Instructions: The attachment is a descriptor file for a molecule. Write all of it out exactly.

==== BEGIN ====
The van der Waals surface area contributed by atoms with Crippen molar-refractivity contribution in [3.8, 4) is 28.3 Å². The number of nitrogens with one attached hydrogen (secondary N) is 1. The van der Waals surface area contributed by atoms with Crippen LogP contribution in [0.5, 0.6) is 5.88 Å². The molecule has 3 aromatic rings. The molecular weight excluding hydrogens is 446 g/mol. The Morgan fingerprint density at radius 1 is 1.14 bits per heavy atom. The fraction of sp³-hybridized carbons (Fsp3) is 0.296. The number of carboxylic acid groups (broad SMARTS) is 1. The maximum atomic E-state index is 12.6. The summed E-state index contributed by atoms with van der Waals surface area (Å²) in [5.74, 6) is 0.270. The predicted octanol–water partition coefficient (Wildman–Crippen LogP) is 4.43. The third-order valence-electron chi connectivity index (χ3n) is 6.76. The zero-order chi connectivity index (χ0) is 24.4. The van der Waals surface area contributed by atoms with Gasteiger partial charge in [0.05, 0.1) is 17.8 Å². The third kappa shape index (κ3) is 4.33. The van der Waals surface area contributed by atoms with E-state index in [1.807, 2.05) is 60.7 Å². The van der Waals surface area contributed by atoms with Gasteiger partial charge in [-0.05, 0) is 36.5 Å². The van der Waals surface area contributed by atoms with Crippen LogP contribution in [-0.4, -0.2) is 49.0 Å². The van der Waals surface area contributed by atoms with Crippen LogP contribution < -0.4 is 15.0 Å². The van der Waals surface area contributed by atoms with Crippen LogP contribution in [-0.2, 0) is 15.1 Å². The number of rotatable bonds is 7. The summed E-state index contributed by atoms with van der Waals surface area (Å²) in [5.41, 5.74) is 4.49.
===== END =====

The van der Waals surface area contributed by atoms with Crippen molar-refractivity contribution in [3.8, 4) is 28.3 Å². The number of nitrogens with one attached hydrogen (secondary N) is 1. The van der Waals surface area contributed by atoms with Crippen LogP contribution in [0.5, 0.6) is 5.88 Å². The molecule has 3 aromatic rings. The molecular weight excluding hydrogens is 446 g/mol. The Morgan fingerprint density at radius 1 is 1.14 bits per heavy atom. The fraction of sp³-hybridized carbons (Fsp3) is 0.296. The number of carboxylic acid groups (broad SMARTS) is 1. The maximum atomic E-state index is 12.6. The summed E-state index contributed by atoms with van der Waals surface area (Å²) in [5.74, 6) is 0.270. The predicted octanol–water partition coefficient (Wildman–Crippen LogP) is 4.43. The third-order valence-electron chi connectivity index (χ3n) is 6.76. The zero-order chi connectivity index (χ0) is 24.4. The van der Waals surface area contributed by atoms with Gasteiger partial charge in [0.05, 0.1) is 17.8 Å². The third kappa shape index (κ3) is 4.33. The van der Waals surface area contributed by atoms with E-state index in [1.807, 2.05) is 60.7 Å². The van der Waals surface area contributed by atoms with Gasteiger partial charge in [-0.05, 0) is 36.5 Å². The van der Waals surface area contributed by atoms with Crippen LogP contribution in [-0.4, -0.2) is 49.0 Å². The van der Waals surface area contributed by atoms with Crippen LogP contribution < -0.4 is 15.0 Å². The van der Waals surface area contributed by atoms with Crippen LogP contribution in [-0.2, 0) is 15.1 Å². The number of rotatable bonds is 7. The summed E-state index contributed by atoms with van der Waals surface area (Å²) in [5.41, 5.74) is 4.49.